In past years, a child who fussed about how her clothes felt or refused to eat meat because she didnÃ¢â‚¬â„¢t like the texture was considered fussy or difficult Ã¢â‚¬â€œ and often disciplined. These children learned to hide their feelings and compensate for a condition that is now identified as Sensory Processing Disorder, also known as Sensory Integration Disorder.
I have a personal understanding of SPD because not only do I have it, but so do several of my children. The symptoms can vary from child to child and they often make it difficult to lead a normal life.
Normal preferences are pumped up in children with this condition until they are hypersensitive in one or more areas. They often are accused of over-reacting to things when, in truth, they really are experiencing something more intensely than other people would.
Certain textures can cause the Ã¢â‚¬Å“fingernails on the blackboardÃ¢â‚¬Â effect. For example, the feeling of Styrofoam makes me cringe. I just canÃ¢â‚¬â„¢t handle it and so I keep a ceramic coffee cup in the car so that I can get coffee or soda when I want to.
For some children, touch is painful. The softest touch may feel like a slap on a sunburn Ã¢â‚¬â€œ especially if someone is massaging or rubbing. One of my sons wears flip flops summer and winter because shoes really make him feel like he is suffocating. He even wears sandals in the snow.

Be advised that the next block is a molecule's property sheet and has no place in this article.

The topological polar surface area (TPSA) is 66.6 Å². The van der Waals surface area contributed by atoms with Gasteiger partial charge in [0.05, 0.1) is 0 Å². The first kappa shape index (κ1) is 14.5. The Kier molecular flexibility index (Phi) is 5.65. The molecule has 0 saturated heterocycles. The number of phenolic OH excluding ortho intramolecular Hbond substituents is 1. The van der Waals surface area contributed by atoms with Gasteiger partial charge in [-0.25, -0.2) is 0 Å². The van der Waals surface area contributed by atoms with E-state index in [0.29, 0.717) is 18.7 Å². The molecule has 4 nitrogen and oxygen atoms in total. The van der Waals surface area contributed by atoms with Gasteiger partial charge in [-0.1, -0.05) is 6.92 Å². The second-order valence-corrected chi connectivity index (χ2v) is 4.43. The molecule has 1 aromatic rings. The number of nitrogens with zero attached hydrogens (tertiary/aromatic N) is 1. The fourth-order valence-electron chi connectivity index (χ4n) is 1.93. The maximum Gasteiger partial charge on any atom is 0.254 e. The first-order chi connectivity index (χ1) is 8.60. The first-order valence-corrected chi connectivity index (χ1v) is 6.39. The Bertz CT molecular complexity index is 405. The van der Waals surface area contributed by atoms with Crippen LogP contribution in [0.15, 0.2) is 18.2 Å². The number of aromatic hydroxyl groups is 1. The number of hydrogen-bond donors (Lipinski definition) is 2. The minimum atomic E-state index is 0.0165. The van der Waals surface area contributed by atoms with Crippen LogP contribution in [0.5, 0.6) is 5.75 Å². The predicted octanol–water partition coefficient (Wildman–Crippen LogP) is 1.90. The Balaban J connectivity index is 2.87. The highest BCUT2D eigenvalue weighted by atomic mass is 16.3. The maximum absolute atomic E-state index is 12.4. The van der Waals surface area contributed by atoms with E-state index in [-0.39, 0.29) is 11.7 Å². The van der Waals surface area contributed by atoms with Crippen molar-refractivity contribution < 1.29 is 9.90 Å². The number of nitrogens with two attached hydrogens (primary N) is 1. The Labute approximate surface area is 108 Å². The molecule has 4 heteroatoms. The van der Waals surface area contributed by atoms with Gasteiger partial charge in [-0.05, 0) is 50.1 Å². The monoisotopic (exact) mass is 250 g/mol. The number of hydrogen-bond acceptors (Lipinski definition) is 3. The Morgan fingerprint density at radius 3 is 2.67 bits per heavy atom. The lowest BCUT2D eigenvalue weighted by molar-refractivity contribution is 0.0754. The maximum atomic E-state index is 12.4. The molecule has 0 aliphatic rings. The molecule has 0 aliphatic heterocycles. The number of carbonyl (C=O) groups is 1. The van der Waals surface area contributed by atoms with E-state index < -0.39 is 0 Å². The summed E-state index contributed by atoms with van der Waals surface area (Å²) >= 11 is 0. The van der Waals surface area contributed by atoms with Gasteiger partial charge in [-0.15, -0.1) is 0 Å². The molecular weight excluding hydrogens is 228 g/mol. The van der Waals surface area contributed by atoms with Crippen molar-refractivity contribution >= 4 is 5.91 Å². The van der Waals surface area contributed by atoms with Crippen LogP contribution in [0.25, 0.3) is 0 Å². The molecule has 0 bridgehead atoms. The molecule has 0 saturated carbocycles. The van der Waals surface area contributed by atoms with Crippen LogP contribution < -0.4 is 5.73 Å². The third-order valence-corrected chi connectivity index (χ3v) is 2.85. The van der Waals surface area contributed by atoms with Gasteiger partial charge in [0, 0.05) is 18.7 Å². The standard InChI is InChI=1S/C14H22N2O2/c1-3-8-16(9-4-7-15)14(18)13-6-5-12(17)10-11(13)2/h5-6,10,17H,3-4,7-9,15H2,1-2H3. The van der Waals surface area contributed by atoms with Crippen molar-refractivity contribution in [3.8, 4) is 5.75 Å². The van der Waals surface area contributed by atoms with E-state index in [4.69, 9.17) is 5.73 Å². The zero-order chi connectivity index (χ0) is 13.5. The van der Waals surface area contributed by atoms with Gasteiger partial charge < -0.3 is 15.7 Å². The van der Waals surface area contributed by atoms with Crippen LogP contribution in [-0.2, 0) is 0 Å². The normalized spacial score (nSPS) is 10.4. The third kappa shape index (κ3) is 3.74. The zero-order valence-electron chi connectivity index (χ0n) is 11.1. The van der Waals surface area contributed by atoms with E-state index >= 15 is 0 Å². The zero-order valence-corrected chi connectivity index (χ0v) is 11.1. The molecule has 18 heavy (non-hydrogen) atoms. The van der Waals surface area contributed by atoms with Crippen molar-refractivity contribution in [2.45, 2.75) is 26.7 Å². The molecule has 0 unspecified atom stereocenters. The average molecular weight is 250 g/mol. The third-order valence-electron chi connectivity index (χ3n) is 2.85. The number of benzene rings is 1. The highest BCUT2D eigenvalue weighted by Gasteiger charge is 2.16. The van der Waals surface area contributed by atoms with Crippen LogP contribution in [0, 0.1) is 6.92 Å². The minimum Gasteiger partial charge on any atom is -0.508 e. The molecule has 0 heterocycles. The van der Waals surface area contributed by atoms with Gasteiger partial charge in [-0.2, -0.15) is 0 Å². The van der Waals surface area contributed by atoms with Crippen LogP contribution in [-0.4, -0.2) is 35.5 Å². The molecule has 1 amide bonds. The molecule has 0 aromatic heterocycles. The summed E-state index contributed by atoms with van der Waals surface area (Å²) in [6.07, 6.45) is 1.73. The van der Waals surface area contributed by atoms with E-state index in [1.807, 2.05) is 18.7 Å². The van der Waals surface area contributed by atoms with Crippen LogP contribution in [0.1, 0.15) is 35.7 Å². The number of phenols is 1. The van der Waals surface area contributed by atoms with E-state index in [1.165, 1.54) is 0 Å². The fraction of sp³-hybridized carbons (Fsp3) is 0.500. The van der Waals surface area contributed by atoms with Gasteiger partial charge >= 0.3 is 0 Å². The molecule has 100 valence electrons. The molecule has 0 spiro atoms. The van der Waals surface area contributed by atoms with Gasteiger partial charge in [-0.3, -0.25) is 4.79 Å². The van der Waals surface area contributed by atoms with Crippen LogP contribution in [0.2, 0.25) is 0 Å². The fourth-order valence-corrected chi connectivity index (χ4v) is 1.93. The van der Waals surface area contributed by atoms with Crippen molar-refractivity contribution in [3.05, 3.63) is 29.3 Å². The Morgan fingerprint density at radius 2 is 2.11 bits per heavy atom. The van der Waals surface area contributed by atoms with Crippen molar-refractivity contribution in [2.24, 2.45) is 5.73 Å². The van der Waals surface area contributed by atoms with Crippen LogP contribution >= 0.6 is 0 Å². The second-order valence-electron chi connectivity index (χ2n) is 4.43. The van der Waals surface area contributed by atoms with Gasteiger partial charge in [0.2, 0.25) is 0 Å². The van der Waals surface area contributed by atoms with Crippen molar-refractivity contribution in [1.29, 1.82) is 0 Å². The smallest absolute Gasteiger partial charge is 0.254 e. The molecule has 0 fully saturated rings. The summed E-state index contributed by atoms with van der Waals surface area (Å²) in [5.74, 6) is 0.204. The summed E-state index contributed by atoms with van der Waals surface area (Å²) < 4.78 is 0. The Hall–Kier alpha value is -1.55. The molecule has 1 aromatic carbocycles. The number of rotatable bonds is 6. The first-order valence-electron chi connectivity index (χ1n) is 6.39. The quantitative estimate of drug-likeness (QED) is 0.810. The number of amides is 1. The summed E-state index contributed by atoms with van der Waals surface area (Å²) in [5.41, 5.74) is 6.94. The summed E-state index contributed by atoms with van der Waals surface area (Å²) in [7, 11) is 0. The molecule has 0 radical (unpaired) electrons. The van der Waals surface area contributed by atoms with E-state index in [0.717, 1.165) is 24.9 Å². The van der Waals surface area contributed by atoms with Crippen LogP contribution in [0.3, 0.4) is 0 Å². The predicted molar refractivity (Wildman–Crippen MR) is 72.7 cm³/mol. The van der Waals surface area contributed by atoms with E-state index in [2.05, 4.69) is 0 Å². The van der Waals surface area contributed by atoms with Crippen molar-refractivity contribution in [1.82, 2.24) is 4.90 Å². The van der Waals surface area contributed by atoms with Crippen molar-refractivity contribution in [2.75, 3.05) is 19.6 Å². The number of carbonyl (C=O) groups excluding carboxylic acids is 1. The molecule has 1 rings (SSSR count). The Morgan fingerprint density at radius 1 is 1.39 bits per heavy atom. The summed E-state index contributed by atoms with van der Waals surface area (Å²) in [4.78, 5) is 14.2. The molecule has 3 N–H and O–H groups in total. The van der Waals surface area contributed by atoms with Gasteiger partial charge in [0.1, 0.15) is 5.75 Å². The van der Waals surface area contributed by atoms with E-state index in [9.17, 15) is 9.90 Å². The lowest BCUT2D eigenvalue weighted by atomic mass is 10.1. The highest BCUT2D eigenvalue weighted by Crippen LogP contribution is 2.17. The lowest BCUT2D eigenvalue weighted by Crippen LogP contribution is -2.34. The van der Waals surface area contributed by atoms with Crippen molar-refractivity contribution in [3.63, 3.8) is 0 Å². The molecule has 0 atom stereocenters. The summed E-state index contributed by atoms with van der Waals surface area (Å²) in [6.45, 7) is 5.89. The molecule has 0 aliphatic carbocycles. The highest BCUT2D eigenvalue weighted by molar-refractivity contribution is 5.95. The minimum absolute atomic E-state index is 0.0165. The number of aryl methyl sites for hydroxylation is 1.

Music and other rhythmic sounds may cause irritability and make it hard for them to concentrate on what they are doing.
Certain odors and flavors can cause nausea, gagging, and other responses that might make no sense to the person with Ã¢â‚¬Å“normalÃ¢â‚¬Â responses.
A child with SPD will almost certainly be a fussy baby. While car trips might relax and soothe most babies, the child with a sensory condition may be fussier in the car. An automatic swing may produce prolonged screaming and crying in infants. Common symptoms in children of all ages are:
- Certain clothing is irritating or uncomfortable. This is most likely to happen with rough orÃ‚Â man-madeÃ‚Â fabrics.
- Certain types of touch cause restlessness or discomfort.
- The child may be overwhelmed or irritable in crowds.
- She may cover her ears or become cranky when music is playing.
- She may fight wearing shoes or clothing that makes her feel constricted.
- Your child may only want to eat certain foods and she may even gag on textures that bother her.
- Playing with clay, finger painting, or having sticky hands may be difficult and she wants to wash her hands constantly.
There are many symptoms and they can be different in every child. You are the best judge of whether or not your child is being cranky or is really hypersensitive to certain things.
If you suspect Sensory Processing Disorder, it is important to talk to a doctor who is experienced with the condition and can refer you to a specialist. With occupational therapy and understanding, the child with SPD can learn to overcome a lot of the symptoms and be more comfortable.
photo credit:Ã‚Â citril